CAPE CANAVERAL, Fla. – Scotty will be blasted into space — not beamed up — and Gordo is returning for his third flight.
The planned launch sometime in March of a rocket carrying the ashes of actor James Doohan, who played chief engineer Montgomery Scott on "Star Trek," and Mercury program astronaut Gordon Cooper will give a fitting send-off to two men who helped popularize human space exploration.
The craft also will hold the ashes of 185 others, including a telephone technician, a nurse and a college student.
Their families paid $995 to $5,300 for the flight, being conducted by one of a handful of growing businesses hoping to give a space experience to the common folk.
"It broadens the market, which is important to us because our whole business plan is about getting more people access to space," said Harvin Moore of Space Services Inc. of Houston, which is sponsoring the ashes flight. "Space needs to be affordable for all in some way."
Along with these services, space tourism businesses hope to send customers into suborbital space at a cost of $25,000 to $250,000 a person, far less than the $20 million businessman Gregory Olsen paid Russia last fall for a ride to the International Space Station.
Richard Branson's company, Virgin Galactic, already has 100 people who have paid $200,000 apiece for flights, which the company has said it hopes to begin in 2008.
Kathie Mayo knew her 19-year-old daughter would have loved the idea of having her ashes sent into space. Rachael Mayo died in 2003 from complications of Hodgkin's lymphoma.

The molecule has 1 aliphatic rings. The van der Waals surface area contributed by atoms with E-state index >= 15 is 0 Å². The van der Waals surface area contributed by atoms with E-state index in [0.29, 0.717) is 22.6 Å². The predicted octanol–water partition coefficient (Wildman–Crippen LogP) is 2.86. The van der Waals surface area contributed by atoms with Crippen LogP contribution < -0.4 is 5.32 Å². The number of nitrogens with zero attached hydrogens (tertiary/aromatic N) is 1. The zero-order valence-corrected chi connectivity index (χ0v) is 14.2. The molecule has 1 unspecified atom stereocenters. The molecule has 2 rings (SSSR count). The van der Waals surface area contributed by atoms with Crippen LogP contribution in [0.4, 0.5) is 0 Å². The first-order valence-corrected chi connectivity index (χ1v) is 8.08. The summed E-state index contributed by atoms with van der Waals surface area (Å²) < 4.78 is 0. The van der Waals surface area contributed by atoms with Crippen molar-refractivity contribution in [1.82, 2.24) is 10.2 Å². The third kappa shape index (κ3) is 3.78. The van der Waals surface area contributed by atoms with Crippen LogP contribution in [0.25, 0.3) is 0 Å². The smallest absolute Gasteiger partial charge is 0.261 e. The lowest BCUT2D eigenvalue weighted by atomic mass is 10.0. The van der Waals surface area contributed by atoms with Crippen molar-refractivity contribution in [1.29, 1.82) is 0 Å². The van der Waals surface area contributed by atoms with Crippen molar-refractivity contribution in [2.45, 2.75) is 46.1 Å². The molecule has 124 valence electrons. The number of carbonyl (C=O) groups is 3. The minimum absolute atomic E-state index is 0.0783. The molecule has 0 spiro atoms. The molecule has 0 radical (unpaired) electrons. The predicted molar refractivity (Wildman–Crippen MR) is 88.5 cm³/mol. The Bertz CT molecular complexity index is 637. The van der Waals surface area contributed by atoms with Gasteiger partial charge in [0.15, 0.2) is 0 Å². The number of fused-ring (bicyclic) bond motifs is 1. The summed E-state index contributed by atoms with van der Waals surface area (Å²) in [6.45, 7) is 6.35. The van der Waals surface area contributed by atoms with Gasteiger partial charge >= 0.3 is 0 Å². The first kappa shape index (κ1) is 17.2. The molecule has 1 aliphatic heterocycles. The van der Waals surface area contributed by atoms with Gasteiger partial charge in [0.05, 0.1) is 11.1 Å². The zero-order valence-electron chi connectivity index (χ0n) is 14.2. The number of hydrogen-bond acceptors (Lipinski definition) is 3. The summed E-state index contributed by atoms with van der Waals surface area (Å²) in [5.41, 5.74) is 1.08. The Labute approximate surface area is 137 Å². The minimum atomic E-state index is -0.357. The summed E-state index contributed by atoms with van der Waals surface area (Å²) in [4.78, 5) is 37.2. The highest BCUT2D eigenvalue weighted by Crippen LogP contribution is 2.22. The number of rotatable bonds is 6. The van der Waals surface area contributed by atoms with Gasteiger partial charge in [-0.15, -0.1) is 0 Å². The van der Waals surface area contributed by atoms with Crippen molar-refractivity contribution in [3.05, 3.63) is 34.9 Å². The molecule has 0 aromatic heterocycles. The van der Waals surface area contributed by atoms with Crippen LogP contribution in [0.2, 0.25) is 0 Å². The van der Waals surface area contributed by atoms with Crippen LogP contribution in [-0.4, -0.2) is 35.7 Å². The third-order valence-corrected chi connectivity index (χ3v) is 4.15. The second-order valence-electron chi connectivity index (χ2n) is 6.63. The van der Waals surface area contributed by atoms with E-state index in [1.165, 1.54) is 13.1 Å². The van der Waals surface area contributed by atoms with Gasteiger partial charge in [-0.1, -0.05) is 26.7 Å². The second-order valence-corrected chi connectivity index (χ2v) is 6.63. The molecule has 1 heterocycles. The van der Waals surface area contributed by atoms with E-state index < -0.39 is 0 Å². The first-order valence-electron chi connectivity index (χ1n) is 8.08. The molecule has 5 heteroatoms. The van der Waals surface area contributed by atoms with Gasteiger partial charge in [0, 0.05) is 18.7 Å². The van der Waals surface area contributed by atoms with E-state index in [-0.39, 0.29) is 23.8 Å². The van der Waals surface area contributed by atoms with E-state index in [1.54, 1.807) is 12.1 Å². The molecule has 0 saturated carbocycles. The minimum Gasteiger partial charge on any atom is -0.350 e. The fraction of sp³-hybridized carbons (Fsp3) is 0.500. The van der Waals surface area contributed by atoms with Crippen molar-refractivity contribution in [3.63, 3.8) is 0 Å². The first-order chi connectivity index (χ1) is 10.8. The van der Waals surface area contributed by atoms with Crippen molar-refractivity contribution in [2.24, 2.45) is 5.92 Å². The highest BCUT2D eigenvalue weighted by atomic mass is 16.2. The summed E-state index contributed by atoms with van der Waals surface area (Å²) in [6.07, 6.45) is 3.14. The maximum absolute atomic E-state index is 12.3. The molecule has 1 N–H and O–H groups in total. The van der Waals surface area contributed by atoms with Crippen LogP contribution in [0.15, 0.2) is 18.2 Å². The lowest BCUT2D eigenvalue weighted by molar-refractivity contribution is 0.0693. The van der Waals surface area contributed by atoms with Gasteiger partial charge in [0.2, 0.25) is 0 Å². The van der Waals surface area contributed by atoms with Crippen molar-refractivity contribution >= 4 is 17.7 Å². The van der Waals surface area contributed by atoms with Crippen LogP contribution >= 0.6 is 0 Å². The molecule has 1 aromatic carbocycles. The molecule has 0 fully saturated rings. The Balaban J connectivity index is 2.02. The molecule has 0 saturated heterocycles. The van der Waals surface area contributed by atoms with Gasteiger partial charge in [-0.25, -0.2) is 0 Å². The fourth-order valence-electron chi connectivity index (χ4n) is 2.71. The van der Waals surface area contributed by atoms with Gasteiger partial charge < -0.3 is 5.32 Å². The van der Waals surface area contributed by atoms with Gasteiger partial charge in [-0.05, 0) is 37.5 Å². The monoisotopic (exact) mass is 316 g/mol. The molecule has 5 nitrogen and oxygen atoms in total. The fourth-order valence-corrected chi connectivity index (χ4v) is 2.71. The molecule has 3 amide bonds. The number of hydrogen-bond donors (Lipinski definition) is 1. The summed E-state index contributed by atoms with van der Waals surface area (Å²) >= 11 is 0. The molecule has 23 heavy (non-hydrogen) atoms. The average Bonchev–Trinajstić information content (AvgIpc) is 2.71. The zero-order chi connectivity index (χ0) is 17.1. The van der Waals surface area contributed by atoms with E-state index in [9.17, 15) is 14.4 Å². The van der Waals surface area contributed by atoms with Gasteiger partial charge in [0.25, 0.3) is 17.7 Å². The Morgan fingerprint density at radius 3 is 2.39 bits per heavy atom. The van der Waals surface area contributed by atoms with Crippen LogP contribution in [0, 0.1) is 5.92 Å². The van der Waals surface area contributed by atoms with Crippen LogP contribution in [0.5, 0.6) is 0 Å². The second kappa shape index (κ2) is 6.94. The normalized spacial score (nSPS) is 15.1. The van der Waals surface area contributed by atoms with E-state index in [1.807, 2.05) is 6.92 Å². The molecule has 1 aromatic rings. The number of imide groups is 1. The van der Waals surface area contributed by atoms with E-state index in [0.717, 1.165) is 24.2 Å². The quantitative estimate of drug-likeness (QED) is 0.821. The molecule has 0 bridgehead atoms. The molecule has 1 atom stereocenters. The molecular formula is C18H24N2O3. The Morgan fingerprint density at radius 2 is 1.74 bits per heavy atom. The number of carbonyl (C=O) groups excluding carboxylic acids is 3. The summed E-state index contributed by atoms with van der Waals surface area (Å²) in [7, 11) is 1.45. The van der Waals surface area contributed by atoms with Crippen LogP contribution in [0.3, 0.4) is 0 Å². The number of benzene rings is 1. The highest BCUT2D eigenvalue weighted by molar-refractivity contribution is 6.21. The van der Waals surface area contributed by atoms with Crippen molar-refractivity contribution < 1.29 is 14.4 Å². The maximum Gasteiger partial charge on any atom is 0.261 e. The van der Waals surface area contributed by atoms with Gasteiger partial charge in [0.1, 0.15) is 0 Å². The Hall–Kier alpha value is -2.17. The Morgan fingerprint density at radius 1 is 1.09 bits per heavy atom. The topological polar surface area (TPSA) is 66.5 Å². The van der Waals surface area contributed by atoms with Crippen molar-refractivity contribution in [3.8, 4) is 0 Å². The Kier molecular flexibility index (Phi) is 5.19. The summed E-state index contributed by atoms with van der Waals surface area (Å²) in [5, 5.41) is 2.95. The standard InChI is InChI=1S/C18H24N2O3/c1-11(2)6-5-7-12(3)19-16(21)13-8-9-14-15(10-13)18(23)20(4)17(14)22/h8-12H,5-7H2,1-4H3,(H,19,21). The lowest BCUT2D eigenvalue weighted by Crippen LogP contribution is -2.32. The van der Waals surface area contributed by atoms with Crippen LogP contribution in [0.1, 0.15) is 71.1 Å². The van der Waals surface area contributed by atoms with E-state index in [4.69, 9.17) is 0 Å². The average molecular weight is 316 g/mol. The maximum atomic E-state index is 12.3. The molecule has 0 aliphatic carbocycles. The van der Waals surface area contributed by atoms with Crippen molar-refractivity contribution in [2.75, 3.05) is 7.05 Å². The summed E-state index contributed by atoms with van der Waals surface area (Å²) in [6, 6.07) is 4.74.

"She would have said 'It's about time, Mom, rather than keeping my ashes around the house,'" said Kathie Mayo of Winona, Minn.
Another company, ZeroG Aerospace Inc. of Seattle, hopes to launch a rocket next month with mementoes from by people who paid as little as $49.95.
Colorado-based Beyond-Earth Enterprises plans to launch a rocket on a brief flight in October with hair samples or fingernail clippings sent by people who paid $34.95 for the "DNA kit" package. The company will also transport science experiments — no animals allowed — for $2,500.
So far, the response to Beyond-Earth's services has been in the low hundreds, said CEO Joe Latrell.
"We figured our market is actually Grandma and Grandpa," Latrell said. "I don't know about you, but I don't have $200,000 to give Richard Branson to go and fly in space. If I did have $200,000, the wife would definitely want the second home before I get any say in going to space."
Space Services' planned launch of ashes on an unspecified date next month from Vandenberg Air Force Base in California will be the fifth "memorial spaceflight" for the privately held company and its previous incarnation, Celestis Inc.
It conducted its first "space funeral flight" in 1997 with the ashes of "Star Trek" creator Gene Roddenberry and 23 other people from all walks of life.
The ashes launched next month will be a secondary payload on a privately built Falcon 1 rocket launching an Air Force satellite. A module containing capsules of ashes will orbit for years before falling into the atmosphere, Moore said.
Doohan and Cooper's widows said the decision to send up their husbands' ashes was no different from those made by the families of the less famous.
"He always wanted to go up in space," said Wende Doohan.
Cooper, who died in 2004, piloted the "Faith 7" spacecraft in 1963 and was command pilot of the Gemini 5 mission in 1965.
His widow, Suzan Cooper, said she and her daughters thought "Daddy would do it again if he could, so why not?"
Rachael Mayo adored "Star Trek" and the U.S. space program and wanted to be the first woman on Mars. "Fly Me to the Moon" was one of her favorite songs.
"This is the ultimate flight for her," her mother said.